Seabiscuit

Seabiscuit

Film review by: Witney Seibold

Seabisuit
            When people refer to Hollywood sentimentality or schmaltz, they’re talking about films like “Seabiscuit.” It’s a wonder that director Gary Ross can go from an astute and intelligent film that challenged American ideals like “Pleasantville,” and then produce something so full of cheap tear-jerking moments and enough sweetness to induce cavities like “Seabiscuit.” The film isn’t terrible; in fact it’s nicely well-rounded, and even a little charming. It’s just painfully, painfully typical. And really, really syrupy.
            The film opens in 1860s Manhattan where Bill the Butcher holds sway over the Five Points using fear. Oh, wait. That’s “Gangs of New York.” It actually opens in Manhattan during the season of plenty right before the Crash of ’29. We meet, in their respective homes across the country: Charles Howard (Jeff Bridges) who has just made a bundle on his steam autos, but proceeds to lose a son, and get a divorce. We meet “Red” Pollard (Tobey Maguire), a smart young man abandoned by his parents at 16, who grows into a piss ‘n’ vinegar fighter. And we meet Tom Smith (Chris Cooper, great as always), the mountain hippie who understands horses. Eventually the three meet. And, of course, we meet Seabiscuit (a horse) who is a small, lazy, and angry animal at first, but, with the right training, treatment, and focus, becomes the underdog that Depression-era audiences climbed trees to see.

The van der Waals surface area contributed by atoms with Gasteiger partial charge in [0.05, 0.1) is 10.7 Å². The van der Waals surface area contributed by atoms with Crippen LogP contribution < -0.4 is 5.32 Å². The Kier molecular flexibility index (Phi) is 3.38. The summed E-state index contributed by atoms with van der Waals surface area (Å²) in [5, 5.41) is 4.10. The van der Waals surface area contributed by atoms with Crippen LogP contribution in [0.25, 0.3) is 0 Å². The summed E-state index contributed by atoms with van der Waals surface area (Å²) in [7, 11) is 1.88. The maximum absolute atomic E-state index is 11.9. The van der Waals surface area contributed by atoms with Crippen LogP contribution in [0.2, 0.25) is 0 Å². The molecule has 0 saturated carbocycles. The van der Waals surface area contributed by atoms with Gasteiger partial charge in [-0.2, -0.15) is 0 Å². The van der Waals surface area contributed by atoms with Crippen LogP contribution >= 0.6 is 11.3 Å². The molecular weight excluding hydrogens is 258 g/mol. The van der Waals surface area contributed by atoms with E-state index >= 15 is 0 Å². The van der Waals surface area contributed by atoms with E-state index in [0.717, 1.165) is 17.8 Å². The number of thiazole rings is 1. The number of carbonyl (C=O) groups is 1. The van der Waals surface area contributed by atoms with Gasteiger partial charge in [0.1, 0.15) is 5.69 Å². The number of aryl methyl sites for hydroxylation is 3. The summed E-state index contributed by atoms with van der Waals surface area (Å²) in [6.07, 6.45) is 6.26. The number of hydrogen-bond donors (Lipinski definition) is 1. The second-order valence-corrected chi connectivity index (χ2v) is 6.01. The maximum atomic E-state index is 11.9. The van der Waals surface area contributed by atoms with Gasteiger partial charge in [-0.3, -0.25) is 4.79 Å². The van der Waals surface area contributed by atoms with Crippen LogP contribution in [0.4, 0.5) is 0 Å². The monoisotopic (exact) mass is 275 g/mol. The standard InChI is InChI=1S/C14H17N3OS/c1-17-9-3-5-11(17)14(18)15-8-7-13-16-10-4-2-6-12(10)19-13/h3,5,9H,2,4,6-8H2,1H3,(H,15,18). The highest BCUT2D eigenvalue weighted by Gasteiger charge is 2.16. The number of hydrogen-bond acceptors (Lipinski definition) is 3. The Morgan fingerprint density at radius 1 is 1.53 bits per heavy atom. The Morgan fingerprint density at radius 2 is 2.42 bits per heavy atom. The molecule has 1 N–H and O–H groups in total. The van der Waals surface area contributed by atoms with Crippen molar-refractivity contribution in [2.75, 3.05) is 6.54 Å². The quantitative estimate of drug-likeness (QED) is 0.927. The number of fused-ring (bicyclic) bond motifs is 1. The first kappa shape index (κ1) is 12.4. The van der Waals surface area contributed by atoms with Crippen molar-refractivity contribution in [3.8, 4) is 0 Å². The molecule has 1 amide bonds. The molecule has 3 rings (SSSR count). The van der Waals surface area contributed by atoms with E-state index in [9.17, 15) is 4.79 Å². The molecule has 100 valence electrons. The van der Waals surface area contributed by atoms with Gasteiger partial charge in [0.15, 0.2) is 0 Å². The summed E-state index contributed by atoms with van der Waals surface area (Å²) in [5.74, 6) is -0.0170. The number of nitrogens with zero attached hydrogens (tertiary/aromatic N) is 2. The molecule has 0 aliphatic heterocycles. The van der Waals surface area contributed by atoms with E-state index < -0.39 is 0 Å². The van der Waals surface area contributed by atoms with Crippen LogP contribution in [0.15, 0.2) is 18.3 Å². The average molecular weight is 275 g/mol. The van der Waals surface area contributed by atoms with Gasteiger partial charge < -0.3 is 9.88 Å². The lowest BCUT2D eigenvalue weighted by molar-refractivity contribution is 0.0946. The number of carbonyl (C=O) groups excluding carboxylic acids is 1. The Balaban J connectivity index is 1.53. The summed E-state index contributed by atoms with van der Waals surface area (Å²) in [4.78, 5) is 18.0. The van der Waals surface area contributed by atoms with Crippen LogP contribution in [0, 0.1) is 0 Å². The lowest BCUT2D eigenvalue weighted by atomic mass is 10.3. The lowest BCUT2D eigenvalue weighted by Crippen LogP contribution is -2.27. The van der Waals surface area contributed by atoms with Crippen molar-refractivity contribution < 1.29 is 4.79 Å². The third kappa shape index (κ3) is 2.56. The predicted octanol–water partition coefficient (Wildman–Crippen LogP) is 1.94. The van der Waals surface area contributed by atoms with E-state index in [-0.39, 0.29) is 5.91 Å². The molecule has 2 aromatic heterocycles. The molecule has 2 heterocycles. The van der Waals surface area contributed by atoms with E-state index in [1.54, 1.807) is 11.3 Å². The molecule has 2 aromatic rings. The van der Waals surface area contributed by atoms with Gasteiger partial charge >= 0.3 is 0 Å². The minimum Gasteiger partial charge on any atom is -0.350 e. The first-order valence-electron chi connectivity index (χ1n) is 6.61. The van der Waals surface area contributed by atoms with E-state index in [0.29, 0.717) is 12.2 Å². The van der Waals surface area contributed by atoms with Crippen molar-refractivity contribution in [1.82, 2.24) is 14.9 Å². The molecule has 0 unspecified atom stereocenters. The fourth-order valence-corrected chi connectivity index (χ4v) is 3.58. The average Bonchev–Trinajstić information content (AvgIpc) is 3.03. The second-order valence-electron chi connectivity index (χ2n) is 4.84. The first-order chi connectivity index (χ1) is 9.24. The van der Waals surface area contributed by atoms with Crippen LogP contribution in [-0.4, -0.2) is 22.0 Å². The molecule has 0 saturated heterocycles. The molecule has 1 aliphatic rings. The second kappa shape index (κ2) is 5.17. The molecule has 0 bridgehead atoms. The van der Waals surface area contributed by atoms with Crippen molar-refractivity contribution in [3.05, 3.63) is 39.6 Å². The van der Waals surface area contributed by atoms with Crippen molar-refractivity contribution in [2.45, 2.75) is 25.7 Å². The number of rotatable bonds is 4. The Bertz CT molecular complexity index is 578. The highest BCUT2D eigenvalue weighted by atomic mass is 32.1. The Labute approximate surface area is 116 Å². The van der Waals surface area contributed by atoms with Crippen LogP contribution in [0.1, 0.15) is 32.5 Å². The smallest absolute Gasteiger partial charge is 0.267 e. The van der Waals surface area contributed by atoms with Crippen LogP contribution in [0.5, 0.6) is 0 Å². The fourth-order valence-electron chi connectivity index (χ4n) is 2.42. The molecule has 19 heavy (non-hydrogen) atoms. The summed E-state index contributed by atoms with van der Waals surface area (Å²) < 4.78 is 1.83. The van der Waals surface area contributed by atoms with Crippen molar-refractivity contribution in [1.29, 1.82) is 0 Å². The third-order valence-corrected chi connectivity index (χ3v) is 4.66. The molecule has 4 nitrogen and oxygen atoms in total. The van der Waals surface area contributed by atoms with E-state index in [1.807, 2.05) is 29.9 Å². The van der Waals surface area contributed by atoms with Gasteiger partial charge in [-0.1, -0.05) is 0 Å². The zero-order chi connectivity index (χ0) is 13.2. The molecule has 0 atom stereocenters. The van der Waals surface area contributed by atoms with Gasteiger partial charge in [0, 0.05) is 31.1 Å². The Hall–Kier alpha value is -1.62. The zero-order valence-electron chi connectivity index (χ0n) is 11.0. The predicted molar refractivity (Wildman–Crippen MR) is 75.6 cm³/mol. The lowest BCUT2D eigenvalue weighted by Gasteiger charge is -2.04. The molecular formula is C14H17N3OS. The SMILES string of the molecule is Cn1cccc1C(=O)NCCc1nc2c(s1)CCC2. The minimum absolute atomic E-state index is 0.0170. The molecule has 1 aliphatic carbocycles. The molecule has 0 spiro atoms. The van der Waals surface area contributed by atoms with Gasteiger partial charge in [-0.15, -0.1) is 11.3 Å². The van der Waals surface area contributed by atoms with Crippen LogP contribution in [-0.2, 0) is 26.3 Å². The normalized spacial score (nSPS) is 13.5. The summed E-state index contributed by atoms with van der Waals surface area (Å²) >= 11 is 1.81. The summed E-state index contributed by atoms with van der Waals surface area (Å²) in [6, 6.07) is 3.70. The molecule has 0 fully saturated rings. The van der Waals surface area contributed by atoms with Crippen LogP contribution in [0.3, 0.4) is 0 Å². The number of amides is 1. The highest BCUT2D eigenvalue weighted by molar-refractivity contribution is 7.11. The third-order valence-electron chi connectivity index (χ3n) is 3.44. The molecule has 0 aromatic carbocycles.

Words like “sappy” kept springing to mind while I was watching “Seabiscuit.” We get the requisite sport-movie clichés: here the jockey is injured. Here we learn from the horse that life is grand. Here we see the longshot beat the tried-and-true champ. I usually enjoy being manipulated by a film, but not in this way. The saccharine flavor is mildly masked by lush photography, and some rather nice acting, but it’s not entirely covered up. Like I said, a little charming, but covered with sweet goo.
            Seabiscuit was indeed an icon back in the ‘30s, and, like most entertainment at the time, was able to simultaneously distract people from their respective plights, and remind them that often the underdog can win. Perhaps Laura Hillenbrand’s book tells the story without the sappy music.

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Published in: on June 25, 2009 at 12:00 pm  Leave a Comment  

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